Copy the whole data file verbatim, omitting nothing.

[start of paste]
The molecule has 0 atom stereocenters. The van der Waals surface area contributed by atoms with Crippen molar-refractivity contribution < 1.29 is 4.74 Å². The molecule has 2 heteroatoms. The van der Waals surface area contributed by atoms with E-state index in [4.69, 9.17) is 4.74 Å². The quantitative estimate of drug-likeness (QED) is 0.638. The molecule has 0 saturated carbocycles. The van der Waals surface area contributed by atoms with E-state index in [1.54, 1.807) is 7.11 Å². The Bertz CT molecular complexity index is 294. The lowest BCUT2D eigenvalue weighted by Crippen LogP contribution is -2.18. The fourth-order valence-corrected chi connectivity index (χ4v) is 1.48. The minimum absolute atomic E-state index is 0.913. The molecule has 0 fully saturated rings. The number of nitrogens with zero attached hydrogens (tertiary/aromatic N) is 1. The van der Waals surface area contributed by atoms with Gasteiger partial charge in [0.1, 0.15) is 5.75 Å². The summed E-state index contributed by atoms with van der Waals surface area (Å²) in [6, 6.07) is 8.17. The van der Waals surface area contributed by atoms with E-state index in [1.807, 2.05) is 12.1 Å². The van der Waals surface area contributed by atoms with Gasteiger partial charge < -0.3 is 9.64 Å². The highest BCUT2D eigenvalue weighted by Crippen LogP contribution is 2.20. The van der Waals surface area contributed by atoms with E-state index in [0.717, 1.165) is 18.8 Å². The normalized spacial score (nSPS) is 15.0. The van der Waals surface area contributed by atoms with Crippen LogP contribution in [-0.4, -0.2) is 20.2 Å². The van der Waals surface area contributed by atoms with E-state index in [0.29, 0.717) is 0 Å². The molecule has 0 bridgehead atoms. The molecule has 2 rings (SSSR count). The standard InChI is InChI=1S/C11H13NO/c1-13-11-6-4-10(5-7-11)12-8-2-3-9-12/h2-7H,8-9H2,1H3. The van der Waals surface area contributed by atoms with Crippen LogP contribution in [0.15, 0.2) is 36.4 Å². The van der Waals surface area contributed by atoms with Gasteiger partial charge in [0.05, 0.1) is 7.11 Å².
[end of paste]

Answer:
The molecule has 0 atom stereocenters. The van der Waals surface area contributed by atoms with Crippen molar-refractivity contribution < 1.29 is 4.74 Å². The molecule has 2 heteroatoms. The van der Waals surface area contributed by atoms with E-state index in [4.69, 9.17) is 4.74 Å². The quantitative estimate of drug-likeness (QED) is 0.638. The molecule has 0 saturated carbocycles. The van der Waals surface area contributed by atoms with E-state index in [1.54, 1.807) is 7.11 Å². The Bertz CT molecular complexity index is 294. The lowest BCUT2D eigenvalue weighted by Crippen LogP contribution is -2.18. The fourth-order valence-corrected chi connectivity index (χ4v) is 1.48. The minimum absolute atomic E-state index is 0.913. The molecule has 0 fully saturated rings. The number of nitrogens with zero attached hydrogens (tertiary/aromatic N) is 1. The van der Waals surface area contributed by atoms with Gasteiger partial charge in [0.1, 0.15) is 5.75 Å². The summed E-state index contributed by atoms with van der Waals surface area (Å²) in [6, 6.07) is 8.17. The van der Waals surface area contributed by atoms with E-state index in [1.807, 2.05) is 12.1 Å². The van der Waals surface area contributed by atoms with Gasteiger partial charge < -0.3 is 9.64 Å². The highest BCUT2D eigenvalue weighted by Crippen LogP contribution is 2.20. The van der Waals surface area contributed by atoms with E-state index in [0.717, 1.165) is 18.8 Å². The normalized spacial score (nSPS) is 15.0. The van der Waals surface area contributed by atoms with Crippen LogP contribution in [-0.4, -0.2) is 20.2 Å². The van der Waals surface area contributed by atoms with E-state index in [0.29, 0.717) is 0 Å². The molecule has 0 bridgehead atoms. The molecule has 2 rings (SSSR count). The standard InChI is InChI=1S/C11H13NO/c1-13-11-6-4-10(5-7-11)12-8-2-3-9-12/h2-7H,8-9H2,1H3. The van der Waals surface area contributed by atoms with Crippen LogP contribution in [0.15, 0.2) is 36.4 Å². The van der Waals surface area contributed by atoms with Gasteiger partial charge in [0.05, 0.1) is 7.11 Å².